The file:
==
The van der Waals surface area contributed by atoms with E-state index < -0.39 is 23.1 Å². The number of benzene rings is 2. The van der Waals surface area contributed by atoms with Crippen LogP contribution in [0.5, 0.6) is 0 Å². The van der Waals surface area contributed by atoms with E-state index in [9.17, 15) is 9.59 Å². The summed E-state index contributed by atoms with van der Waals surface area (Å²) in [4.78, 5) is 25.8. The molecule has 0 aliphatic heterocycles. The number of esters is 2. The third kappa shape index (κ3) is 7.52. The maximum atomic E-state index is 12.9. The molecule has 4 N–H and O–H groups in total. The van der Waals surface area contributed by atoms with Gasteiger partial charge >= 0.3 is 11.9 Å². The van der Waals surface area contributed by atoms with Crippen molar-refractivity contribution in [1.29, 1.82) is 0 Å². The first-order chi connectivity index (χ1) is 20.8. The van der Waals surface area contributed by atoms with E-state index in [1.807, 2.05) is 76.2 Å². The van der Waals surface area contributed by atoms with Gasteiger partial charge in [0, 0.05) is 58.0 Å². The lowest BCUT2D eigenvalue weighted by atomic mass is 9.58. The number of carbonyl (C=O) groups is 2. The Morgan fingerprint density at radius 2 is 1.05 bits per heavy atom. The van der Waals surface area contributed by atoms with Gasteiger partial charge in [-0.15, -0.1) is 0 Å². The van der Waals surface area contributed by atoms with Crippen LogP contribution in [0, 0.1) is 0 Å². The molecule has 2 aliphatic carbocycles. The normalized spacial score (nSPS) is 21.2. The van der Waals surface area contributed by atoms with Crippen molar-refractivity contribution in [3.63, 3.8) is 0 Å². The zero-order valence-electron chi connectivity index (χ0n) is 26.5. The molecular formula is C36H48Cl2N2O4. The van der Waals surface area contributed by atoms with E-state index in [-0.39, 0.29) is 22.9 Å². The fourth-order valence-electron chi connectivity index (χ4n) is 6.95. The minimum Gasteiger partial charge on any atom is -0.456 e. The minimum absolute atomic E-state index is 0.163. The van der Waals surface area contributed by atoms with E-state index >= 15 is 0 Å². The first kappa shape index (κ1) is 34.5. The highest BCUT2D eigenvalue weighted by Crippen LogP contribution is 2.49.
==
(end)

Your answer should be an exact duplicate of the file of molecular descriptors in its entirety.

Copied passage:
The van der Waals surface area contributed by atoms with E-state index < -0.39 is 23.1 Å². The number of benzene rings is 2. The van der Waals surface area contributed by atoms with Crippen LogP contribution in [0.5, 0.6) is 0 Å². The van der Waals surface area contributed by atoms with E-state index in [9.17, 15) is 9.59 Å². The summed E-state index contributed by atoms with van der Waals surface area (Å²) in [4.78, 5) is 25.8. The molecule has 0 aliphatic heterocycles. The number of esters is 2. The third kappa shape index (κ3) is 7.52. The maximum atomic E-state index is 12.9. The molecule has 4 N–H and O–H groups in total. The van der Waals surface area contributed by atoms with Gasteiger partial charge >= 0.3 is 11.9 Å². The van der Waals surface area contributed by atoms with Crippen molar-refractivity contribution in [1.29, 1.82) is 0 Å². The first-order chi connectivity index (χ1) is 20.8. The van der Waals surface area contributed by atoms with E-state index in [1.807, 2.05) is 76.2 Å². The van der Waals surface area contributed by atoms with Gasteiger partial charge in [0, 0.05) is 58.0 Å². The lowest BCUT2D eigenvalue weighted by atomic mass is 9.58. The number of carbonyl (C=O) groups is 2. The Morgan fingerprint density at radius 2 is 1.05 bits per heavy atom. The van der Waals surface area contributed by atoms with Gasteiger partial charge in [-0.15, -0.1) is 0 Å². The van der Waals surface area contributed by atoms with Crippen LogP contribution in [0, 0.1) is 0 Å². The molecule has 2 aliphatic carbocycles. The normalized spacial score (nSPS) is 21.2. The van der Waals surface area contributed by atoms with Crippen molar-refractivity contribution in [3.63, 3.8) is 0 Å². The zero-order valence-electron chi connectivity index (χ0n) is 26.5. The molecular formula is C36H48Cl2N2O4. The van der Waals surface area contributed by atoms with E-state index in [-0.39, 0.29) is 22.9 Å². The fourth-order valence-electron chi connectivity index (χ4n) is 6.95. The minimum Gasteiger partial charge on any atom is -0.456 e. The minimum absolute atomic E-state index is 0.163. The van der Waals surface area contributed by atoms with E-state index >= 15 is 0 Å². The first kappa shape index (κ1) is 34.5. The highest BCUT2D eigenvalue weighted by Crippen LogP contribution is 2.49.